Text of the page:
Alexa Suess’s Jewelry Heats Up in Greenport

Alexa Suess, Photo: Jordan Green
Alexa Suess, Photo: Jordan Green

Above the raucousness of a summer day on Main Street in Greenport sits Alexa Suess’s art studio loft. The aesthetic of the place makes it feel like you’ve been transported 100 miles east to Brooklyn, but when you look out the windows, there are no hipsters in sight, just families walking the streets and eating ice cream.

Suess, a graphic designer and metalsmith trained in New York, studied graphic design at the School of Visual Arts. Once she graduated, she found herself immersed in design work on the computer, something she loved but was also bothered by.

“One of the reasons I started smithing,” Suess says, referring to her work with metal jewelry, “is because I can’t stand staring at the computer all day. So I needed something to balance it out.”

Smithing, Suess says, is more of a science than an art. “Most of smithing is forging metal, forming metal into different shapes, a lot of filing, a lot of hammering, a lot of hands-on work.”

The concept of working with her hands appealed to Suess, who subsequently started her own jewelry line called Common Ground Adornments. Most of her jewelry is made from heating gold and sterling. “I just love those metals—they’re easy to work with, they’re soft and pliable and manageable.” Suess also features stingray hide, bone, horsehair, lava stone and beach stone in many of her designs.

She currently has jewelry on sale at the Orenda in Greenport and at several stores in Brooklyn.

It seems like Suess would fit right in with the New York art scene, but she said she came back home to her native Greenport after college “because I love the water, I was born on the water. I felt like something was missing, so I came back and I don’t regret it at all.”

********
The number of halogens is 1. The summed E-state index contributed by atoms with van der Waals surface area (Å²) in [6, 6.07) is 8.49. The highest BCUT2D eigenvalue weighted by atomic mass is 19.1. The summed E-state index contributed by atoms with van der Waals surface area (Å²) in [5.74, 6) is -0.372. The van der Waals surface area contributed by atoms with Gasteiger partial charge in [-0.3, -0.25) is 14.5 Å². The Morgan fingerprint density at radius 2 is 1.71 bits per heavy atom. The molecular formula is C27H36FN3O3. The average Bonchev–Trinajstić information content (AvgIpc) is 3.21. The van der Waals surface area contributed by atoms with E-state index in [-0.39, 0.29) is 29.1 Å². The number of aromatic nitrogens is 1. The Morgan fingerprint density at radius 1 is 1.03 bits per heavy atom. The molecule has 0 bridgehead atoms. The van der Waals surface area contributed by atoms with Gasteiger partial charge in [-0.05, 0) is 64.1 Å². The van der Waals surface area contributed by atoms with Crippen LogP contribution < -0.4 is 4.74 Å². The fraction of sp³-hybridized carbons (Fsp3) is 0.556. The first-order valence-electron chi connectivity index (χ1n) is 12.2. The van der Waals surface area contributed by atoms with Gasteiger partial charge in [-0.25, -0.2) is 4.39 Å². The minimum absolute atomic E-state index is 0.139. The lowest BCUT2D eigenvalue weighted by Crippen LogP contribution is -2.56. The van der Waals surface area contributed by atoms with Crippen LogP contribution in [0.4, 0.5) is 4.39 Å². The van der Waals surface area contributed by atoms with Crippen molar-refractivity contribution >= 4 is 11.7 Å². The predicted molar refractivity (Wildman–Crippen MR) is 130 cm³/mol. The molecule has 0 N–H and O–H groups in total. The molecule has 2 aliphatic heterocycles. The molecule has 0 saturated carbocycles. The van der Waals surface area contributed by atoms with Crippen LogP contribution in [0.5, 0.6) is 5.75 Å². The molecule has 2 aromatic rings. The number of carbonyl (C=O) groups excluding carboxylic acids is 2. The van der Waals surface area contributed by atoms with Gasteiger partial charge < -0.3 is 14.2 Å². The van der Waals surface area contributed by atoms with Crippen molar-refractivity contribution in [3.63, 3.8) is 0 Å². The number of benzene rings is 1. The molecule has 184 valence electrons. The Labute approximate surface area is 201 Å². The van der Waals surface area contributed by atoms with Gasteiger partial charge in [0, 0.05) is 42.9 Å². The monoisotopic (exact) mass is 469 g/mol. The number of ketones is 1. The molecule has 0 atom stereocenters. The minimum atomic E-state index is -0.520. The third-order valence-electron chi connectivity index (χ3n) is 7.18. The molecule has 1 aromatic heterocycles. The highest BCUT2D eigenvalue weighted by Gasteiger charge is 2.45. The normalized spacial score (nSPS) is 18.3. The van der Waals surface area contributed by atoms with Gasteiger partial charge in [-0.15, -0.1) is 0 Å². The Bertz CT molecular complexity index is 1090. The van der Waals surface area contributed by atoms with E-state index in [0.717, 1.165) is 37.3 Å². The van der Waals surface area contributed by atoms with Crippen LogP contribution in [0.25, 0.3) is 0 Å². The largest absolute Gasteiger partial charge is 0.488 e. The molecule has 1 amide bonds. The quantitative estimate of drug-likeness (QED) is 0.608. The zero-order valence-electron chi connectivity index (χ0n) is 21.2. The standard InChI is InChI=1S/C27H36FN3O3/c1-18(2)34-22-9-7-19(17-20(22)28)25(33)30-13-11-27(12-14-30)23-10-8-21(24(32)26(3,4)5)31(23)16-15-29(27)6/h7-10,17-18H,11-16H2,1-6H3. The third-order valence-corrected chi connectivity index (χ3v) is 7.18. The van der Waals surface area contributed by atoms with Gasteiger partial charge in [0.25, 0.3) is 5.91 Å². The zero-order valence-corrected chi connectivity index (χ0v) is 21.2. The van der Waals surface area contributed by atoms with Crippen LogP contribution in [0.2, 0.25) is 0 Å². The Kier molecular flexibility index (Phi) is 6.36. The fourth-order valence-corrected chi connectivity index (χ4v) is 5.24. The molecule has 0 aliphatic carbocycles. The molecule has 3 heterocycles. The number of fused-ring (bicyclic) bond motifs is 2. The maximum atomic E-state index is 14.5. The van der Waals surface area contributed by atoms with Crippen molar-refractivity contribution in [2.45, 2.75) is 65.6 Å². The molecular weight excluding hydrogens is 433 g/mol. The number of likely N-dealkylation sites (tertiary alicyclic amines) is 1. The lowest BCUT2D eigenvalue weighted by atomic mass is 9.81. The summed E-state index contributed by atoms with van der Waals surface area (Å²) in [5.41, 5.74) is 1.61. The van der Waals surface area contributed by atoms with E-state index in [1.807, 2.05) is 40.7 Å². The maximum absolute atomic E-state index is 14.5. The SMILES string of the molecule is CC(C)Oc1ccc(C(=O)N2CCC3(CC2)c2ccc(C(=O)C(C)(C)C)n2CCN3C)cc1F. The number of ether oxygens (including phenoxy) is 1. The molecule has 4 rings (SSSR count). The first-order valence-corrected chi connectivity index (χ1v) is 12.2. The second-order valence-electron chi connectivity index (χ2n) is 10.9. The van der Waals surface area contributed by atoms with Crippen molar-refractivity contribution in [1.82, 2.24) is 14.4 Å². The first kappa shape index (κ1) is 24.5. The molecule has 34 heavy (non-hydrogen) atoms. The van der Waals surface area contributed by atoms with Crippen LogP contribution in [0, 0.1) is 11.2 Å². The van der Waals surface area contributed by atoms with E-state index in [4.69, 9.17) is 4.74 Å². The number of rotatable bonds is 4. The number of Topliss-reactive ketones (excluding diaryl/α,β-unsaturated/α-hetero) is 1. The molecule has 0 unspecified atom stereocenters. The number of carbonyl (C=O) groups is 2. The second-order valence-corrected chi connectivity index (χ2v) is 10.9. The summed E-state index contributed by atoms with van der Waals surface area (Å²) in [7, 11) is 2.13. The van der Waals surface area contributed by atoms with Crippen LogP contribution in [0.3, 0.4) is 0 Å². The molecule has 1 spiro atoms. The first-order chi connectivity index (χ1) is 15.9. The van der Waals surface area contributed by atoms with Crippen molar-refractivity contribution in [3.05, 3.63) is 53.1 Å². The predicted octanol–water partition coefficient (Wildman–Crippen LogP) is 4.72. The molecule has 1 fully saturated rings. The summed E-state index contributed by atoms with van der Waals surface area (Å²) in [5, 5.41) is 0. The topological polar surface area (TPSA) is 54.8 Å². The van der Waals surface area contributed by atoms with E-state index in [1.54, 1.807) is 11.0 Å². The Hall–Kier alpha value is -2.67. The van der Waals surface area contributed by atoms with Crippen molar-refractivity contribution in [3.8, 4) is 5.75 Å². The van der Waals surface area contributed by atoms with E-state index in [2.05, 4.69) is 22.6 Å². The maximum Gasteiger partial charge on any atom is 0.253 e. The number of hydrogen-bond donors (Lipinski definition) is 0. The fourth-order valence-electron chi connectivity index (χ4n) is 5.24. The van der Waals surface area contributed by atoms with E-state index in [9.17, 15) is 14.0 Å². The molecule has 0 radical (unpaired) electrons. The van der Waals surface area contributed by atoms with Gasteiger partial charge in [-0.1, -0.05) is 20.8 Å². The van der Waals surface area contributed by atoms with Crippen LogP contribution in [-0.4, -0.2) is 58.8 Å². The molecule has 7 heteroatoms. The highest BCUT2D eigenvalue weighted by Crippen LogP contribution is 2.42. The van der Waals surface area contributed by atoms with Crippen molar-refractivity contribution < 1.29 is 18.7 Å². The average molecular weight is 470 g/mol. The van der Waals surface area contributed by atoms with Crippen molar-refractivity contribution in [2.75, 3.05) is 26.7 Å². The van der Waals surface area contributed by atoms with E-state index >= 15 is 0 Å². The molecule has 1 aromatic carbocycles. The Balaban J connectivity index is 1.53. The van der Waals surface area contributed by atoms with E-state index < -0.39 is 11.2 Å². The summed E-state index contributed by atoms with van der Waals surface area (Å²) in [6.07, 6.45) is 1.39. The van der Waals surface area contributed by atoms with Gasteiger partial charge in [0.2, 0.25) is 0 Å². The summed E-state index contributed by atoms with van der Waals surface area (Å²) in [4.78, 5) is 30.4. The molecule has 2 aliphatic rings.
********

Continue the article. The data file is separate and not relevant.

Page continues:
Even though she envisions expanding her jewelry line to cities across the country, she says she wants to stay in Greenport. “I would love to keep my home base here. I love the people here, I love the atmosphere; it’s really refreshing and inspiring.”

Besides, Suess says the East End art community has been a source of inspiration for her and is more welcoming than the environment she encountered in New York. “There’s a large community of artists that do so many different things,” she says. “We’re all open to collaboration and sharing ideas instead of competing. It’s about working with each other and working off of each other. We’re tightly knit and have a better attitude.”

There aren’t many fellow metalsmiths on the East End, perhaps because it seems intimidating at first, Suess speculates. “I started silversmithing with a crème brûlée torch,” she says with a laugh, but she’s hoping to change the way locals look at her work.

Last summer, Suess started Intro to Silversmithing workshops and now leads them at the North Fork Art Collective. “We go through all the basics on how to work with fine metals and it gives people the confidence they need to see that it’s possible,” she says. The two-and-a-half-hour class teaches participants to make three sterling silver stacking rings that they can then customize.

In addition to her Common Ground jewelry line, Suess also does custom work, most often for couples looking for wedding bands. “There’s something really nice about meeting a couple that just got engaged and working with them to make their wedding bands. I love that interaction,” she says.

Though she has found local success, Suess’s goal is to build her brand nationally and then internationally. “I’m very lucky to have a great team that I can trust to handle my affairs in the city so I can stay out here and keep myself happy, healthy and inspired.”

Learn more about Suess’s work at

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